Need Some Inspiration? How Businesses Use Mission Statements, and How You Can Grow with a Purpose

Why do customers choose to purchase goods or services from a specific business? In some cases, it’s purely about price, or because few other options exist – but what if the business in question isn’t the cheapest option, and is competing against others? How do they get their share of the market? Well, they often focus on making connections with their customers, appealing to them emotionally, and building loyalty. They also create a positive culture in their business, so employees can radiate outward that positivity, and further attract customers.

All of this doesn’t happen overnight, and it takes work and creativity, but if you’re looking to do it, a great way to set the wheels in motion is by being very clear about the values of your business and its purpose. And while you might be thinking: “I feel pretty sure about the values and purpose I’ve brought to my business,” you might not have solidified what your business is really all about in the minds of your customers, or even in the minds of your employees. There are multiple ways you can convey your purpose to others, and build brand loyalty and profitability in the process, but a great way to start is with a mission statement.

What Is a Mission Statement?

two people, one with questions overhead and the other with lightbulbs
A mission statement is a way of both showing how you stand out from the crowd and connecting with customers.

What sounds more appealing to you: “To build giant stores that people can wander around for a while looking for cheap home goods,” or “To create a better everyday life for the many people”? We’re going to place a pretty safe bet that most people will say the latter, which is the actual mission statement of Swedish furniture and home goods store IKEA.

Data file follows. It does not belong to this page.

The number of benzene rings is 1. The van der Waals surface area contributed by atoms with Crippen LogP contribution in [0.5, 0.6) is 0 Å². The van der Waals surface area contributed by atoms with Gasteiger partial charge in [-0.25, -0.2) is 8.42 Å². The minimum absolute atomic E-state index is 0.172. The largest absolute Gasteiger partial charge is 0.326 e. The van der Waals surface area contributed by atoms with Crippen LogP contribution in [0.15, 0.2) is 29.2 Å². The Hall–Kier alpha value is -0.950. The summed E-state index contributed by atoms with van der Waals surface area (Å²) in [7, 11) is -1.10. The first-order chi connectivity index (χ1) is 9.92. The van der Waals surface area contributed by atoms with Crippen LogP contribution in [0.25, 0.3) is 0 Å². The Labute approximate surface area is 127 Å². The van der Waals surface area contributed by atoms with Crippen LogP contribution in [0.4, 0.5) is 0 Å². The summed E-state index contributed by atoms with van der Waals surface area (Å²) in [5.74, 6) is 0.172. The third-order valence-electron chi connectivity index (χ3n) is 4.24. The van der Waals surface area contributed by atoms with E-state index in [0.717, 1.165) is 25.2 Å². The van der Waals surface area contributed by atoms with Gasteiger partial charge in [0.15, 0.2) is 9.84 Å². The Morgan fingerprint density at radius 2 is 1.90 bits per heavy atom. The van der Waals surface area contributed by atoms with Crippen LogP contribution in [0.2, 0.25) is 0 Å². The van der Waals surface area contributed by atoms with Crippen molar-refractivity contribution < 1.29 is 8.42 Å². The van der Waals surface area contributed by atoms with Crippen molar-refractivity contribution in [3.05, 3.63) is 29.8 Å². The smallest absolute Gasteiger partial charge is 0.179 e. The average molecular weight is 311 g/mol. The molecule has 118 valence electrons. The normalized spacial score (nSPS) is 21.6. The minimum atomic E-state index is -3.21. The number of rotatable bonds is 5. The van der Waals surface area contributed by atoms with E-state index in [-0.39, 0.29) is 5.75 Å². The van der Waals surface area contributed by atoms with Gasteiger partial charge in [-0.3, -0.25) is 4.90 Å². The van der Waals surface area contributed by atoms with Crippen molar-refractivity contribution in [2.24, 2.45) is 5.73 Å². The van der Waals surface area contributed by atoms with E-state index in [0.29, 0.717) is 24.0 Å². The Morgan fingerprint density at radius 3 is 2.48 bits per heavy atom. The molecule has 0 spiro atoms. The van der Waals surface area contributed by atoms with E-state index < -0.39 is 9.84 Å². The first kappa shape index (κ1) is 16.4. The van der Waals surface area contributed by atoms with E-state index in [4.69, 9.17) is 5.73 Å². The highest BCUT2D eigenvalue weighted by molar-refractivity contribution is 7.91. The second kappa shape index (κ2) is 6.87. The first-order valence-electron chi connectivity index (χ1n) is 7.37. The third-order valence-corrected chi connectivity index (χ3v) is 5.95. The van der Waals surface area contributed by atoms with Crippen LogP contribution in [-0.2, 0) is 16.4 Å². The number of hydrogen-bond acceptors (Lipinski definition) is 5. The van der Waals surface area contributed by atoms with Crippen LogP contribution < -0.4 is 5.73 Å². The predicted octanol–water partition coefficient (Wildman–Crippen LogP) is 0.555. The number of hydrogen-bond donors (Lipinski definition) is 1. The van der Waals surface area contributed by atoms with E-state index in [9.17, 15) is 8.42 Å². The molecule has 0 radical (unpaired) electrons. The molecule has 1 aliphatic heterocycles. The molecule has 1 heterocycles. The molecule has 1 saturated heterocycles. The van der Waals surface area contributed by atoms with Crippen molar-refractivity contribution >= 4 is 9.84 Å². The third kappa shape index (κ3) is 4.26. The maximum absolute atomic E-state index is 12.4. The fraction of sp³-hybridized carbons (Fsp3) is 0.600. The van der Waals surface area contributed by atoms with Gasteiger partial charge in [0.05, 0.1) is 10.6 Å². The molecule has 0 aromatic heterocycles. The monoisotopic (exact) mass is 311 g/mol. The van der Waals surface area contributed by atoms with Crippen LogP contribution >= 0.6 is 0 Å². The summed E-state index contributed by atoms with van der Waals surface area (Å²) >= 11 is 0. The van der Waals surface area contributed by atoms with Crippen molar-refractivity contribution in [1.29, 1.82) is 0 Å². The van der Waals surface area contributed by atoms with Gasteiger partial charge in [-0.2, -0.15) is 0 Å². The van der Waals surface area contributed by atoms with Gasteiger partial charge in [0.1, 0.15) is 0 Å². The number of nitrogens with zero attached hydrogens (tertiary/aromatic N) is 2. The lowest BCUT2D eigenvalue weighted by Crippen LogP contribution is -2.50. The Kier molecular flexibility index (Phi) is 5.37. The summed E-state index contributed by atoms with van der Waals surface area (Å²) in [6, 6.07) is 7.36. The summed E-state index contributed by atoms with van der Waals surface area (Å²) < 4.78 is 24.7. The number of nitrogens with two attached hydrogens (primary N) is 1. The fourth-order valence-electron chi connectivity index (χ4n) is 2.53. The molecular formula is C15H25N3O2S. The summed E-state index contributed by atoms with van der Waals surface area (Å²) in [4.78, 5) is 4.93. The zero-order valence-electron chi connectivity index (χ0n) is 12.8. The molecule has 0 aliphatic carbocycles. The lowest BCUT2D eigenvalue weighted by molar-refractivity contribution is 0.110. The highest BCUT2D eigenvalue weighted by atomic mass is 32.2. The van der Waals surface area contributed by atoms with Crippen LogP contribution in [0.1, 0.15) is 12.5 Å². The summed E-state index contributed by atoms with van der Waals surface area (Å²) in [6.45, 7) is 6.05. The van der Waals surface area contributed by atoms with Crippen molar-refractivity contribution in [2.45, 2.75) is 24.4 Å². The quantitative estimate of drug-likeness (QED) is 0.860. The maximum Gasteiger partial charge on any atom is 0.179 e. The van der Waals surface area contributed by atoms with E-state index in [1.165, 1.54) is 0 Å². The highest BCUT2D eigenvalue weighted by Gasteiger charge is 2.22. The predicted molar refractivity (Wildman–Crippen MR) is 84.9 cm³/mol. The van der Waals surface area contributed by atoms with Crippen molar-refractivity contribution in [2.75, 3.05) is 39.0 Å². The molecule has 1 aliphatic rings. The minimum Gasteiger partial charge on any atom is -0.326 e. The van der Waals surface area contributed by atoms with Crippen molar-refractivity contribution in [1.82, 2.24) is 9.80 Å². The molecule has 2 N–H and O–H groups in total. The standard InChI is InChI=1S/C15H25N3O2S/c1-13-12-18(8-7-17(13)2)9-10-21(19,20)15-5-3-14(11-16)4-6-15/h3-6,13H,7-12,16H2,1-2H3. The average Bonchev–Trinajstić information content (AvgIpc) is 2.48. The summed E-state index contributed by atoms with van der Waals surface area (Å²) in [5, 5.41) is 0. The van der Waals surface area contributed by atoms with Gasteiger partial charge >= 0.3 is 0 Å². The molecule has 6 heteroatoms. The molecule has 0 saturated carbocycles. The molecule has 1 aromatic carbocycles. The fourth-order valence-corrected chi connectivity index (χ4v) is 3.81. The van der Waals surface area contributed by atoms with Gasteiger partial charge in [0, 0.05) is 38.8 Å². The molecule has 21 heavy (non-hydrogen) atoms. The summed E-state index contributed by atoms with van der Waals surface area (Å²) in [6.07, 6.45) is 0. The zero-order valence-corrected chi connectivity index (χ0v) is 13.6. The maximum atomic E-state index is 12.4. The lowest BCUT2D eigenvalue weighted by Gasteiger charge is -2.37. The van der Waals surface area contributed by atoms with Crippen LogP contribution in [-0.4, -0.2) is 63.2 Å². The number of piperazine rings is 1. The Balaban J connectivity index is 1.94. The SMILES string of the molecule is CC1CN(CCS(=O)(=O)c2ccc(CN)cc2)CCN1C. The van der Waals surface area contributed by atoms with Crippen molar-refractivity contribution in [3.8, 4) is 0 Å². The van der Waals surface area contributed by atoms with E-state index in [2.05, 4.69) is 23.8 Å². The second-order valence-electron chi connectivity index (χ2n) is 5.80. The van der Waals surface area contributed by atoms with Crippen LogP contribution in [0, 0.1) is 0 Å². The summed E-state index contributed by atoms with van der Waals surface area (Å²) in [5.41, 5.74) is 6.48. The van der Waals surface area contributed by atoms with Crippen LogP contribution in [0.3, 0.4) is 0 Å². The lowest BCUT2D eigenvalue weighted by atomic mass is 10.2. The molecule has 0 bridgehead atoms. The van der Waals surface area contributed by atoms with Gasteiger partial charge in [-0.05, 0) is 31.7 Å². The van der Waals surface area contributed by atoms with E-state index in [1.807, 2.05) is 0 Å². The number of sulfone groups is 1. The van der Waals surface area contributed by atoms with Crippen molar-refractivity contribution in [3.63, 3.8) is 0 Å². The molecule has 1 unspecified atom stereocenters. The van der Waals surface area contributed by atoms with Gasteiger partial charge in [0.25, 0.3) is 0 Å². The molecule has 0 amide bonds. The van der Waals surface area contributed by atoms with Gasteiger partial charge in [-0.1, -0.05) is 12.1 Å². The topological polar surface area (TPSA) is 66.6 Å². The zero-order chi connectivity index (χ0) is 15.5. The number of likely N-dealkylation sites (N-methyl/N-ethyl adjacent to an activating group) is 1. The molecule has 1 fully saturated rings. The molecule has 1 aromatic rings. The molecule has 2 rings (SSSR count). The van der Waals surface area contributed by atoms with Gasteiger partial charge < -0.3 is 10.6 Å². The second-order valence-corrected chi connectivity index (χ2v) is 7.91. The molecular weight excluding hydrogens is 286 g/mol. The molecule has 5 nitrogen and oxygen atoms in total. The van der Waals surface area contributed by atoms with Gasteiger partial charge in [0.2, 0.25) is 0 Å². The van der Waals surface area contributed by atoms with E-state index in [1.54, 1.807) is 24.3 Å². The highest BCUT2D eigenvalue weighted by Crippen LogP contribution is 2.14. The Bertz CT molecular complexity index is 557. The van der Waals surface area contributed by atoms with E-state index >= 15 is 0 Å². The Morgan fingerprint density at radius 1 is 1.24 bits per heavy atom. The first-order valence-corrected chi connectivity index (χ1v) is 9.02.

Or how about these: “To develop a network of coffee shops in every major market, and change the basic model of cafe culture,” or “To inspire and nurture the human spirit – one person, one cup, and one neighborhood at a time”? The latter is the mission statement of Starbucks, and you can see that’s been carefully crafted to evoke a certain feeling as opposed to simply stating what their money-making venture is all about.

So, then, if we want to define a company mission statement, we’re not going to talk about a simple statement of your business’s desire to be the best in your field, make the best product, etc. A mission statement is a way of both showing how you stand out from the crowd (usually for your values), and a way of making a connection with your customers. That means it’s also usually a balance of conveying your public image and being a part of your internal communications. 

That can be a tall order, especially when you consider that it’s usually boiled down into a sentence or two – but that’s actually a good thing. Creating a mission statement can actually be beneficial not just because it can inspire customers and employees, but also because the act of writing it can help you to distill in your mind the values and purpose that you bring to your business.

Why Is a Mission Statement Important?

So that makes this one little statement sound pretty weighty, and it is. The vision that you come up with for your mission statement can help you and your team make big-picture decisions, but it’s not just that. Mission statements are important because:

  • Customers love a company with valuesIn fact, A 2020 study by global communications agency Zeno Group found that if consumers think a company has a strong purpose, they are 4 times more likely to purchase from the company, and 4.5 times more likely to recommend the company to family and friends.
  • Employees want a sense of purpose – According to a recent Gallup poll, Gen Z and Millennials (who make up nearly half of the full-time workforce in the US) value belonging to a company with a strong moral compass.

A Closer Look at Purpose